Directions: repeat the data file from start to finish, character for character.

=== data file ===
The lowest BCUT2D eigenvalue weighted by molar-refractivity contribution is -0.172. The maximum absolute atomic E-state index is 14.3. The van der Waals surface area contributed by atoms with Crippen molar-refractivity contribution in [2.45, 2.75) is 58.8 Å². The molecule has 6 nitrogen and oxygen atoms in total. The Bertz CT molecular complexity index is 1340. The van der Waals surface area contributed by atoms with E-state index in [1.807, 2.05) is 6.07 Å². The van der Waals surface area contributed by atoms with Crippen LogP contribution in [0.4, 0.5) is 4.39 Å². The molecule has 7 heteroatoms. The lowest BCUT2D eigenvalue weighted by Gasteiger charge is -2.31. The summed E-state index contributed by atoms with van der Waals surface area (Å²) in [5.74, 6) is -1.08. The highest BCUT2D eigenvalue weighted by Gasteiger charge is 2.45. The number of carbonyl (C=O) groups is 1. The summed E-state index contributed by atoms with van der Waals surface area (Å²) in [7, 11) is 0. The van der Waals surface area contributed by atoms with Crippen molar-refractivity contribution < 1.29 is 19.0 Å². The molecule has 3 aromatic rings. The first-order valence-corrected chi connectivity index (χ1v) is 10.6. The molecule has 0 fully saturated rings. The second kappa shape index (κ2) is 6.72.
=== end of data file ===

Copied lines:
The lowest BCUT2D eigenvalue weighted by molar-refractivity contribution is -0.172. The maximum absolute atomic E-state index is 14.3. The van der Waals surface area contributed by atoms with Crippen molar-refractivity contribution in [2.45, 2.75) is 58.8 Å². The molecule has 6 nitrogen and oxygen atoms in total. The Bertz CT molecular complexity index is 1340. The van der Waals surface area contributed by atoms with E-state index in [1.807, 2.05) is 6.07 Å². The van der Waals surface area contributed by atoms with Crippen LogP contribution in [0.4, 0.5) is 4.39 Å². The molecule has 7 heteroatoms. The lowest BCUT2D eigenvalue weighted by Gasteiger charge is -2.31. The summed E-state index contributed by atoms with van der Waals surface area (Å²) in [5.74, 6) is -1.08. The highest BCUT2D eigenvalue weighted by Gasteiger charge is 2.45. The number of carbonyl (C=O) groups is 1. The summed E-state index contributed by atoms with van der Waals surface area (Å²) in [7, 11) is 0. The van der Waals surface area contributed by atoms with Crippen molar-refractivity contribution < 1.29 is 19.0 Å². The molecule has 3 aromatic rings. The first-order valence-corrected chi connectivity index (χ1v) is 10.6. The molecule has 0 fully saturated rings. The second kappa shape index (κ2) is 6.72.